KEXP MEMORY #1: It’s the early 2000s on Capitol Hill, one those heavy-snow days when the buses are down and the cars are stuck: If you can’t walk to work, you pretty much have the day off. It seems like half the neighborhood convenes at Denny and Olive, one of Seattle’s most serious hills, with sleds, snowboards, skis bolted to the bottoms of beat-up chairs, trash-can lids, whatever. People speed down the hill, crash into stuff, cheer each other on, make new friends. Apartments around the intersection have their windows open, radios all tuned to 90.3, the volume loud. The day turns into a block party; the station is our DJ.
KEXP memory #2: It’s Jan. 6, 2021, and I’m working from home, not looking at the internet but listening to the radio. DJ Eva Walker is on the air, and something catches her attention: a right-wing riot in D.C. Shots fired in the Capitol. Are we in the middle of a coup? Walker sputters, unsure what to say — unsure what the rules allow her to say. Or is this the end of rules? So she plays “Arrest the President” by Ice Cube. Then she plays it again. A few minutes later, after some rebellion songs by Kendrick Lamar, Public Enemy and the Clash, she plays it a third time. This day is tension and worst-case speculations; the station is its soundtrack.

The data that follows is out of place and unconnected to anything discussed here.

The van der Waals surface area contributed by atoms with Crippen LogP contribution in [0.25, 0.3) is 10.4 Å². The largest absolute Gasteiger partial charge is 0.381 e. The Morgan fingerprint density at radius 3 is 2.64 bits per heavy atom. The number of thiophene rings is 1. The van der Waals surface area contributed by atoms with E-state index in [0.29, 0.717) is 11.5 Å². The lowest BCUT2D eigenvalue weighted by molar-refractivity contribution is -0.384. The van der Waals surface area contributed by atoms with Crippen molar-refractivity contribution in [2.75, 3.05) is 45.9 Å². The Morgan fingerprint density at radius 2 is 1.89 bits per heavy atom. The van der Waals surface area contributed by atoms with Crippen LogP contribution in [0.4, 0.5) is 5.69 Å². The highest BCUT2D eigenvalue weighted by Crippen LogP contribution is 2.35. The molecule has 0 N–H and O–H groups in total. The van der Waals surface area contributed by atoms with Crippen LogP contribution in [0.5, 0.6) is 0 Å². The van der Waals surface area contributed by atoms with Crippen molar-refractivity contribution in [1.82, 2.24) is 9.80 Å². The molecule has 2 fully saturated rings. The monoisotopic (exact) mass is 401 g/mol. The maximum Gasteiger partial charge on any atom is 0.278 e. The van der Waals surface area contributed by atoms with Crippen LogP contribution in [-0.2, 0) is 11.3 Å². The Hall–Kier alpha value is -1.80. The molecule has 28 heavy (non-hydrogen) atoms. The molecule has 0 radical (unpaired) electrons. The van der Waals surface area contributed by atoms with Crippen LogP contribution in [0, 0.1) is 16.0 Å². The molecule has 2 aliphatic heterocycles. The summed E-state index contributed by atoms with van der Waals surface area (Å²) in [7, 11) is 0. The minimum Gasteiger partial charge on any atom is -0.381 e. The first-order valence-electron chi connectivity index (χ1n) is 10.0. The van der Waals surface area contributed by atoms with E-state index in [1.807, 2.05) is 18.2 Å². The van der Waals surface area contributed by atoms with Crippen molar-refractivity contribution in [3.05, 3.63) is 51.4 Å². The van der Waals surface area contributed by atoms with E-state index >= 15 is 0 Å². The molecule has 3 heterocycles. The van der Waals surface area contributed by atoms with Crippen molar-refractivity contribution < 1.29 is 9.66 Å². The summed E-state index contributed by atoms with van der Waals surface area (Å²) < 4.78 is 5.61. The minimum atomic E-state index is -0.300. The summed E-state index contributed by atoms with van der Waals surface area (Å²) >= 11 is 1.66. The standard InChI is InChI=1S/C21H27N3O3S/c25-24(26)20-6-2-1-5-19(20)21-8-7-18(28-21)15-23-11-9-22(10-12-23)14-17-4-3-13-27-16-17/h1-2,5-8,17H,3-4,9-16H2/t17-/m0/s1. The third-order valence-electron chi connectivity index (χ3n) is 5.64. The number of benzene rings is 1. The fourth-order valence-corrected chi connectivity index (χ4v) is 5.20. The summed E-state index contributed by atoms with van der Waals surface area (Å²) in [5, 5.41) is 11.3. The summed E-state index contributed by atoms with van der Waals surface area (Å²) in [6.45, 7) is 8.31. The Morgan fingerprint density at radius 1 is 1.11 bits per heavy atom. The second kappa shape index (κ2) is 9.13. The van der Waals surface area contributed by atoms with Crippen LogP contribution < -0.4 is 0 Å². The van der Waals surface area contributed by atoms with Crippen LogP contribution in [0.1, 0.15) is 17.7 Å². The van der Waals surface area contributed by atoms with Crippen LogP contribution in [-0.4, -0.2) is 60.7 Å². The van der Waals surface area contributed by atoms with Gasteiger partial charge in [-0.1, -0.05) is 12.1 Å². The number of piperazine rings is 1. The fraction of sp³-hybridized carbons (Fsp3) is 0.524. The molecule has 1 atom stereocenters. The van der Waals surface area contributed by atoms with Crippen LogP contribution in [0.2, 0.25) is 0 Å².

Over the years, I had a vague impression of the station’s arc from KCMU to KEXP — a scruffy little project that hit the Paul Allen jackpot and grew up, graduating from thrift-store clothes and barber-college haircuts to something more sleek, buffed, professional — but no real understanding of how that happened.
So for this story, on 90.3’s 50th anniversary, I pushed aside the celebrity tidbits (Kurt Cobain, et al.) for more structural questions: How did the station get this way? What were its inflection points? How did things change after June 2020, when it swiftly hired and promoted DJs of color (“swiftly,” that is, compared to other big cultural nonprofits)? Are there any lessons there for other cultural institutions?
Despite learning about how it’s grown into a global phenomenon — its top 10 international markets include Mexico, Argentina and Turkey — KEXP still feels like a hometown institution. Longtime local listeners tend to have strong feelings about it, sometimes with a sprinkle of ownership, the way other people might feel about sports teams. When they love it, it’s with pride. When they’re mad at it, they sound aggrieved.
And conversations inside KEXP remain thoroughly local. While talking with Tom Mara, executive director of the station for more than 30 years, he said KEXP is now concerned about “artist flight” and housing affordability.
“It’s on our radar, and we’re increasingly talking about it,” he says. “I think there’s an opportunity for us to seize and start building solutions to keep artists in our midst.”
A public-radio station mulling over how to preserve local artist housing? Take that as another piece of evidence: KEXP is a Seattle station, and there’s nothing quite like it anywhere else.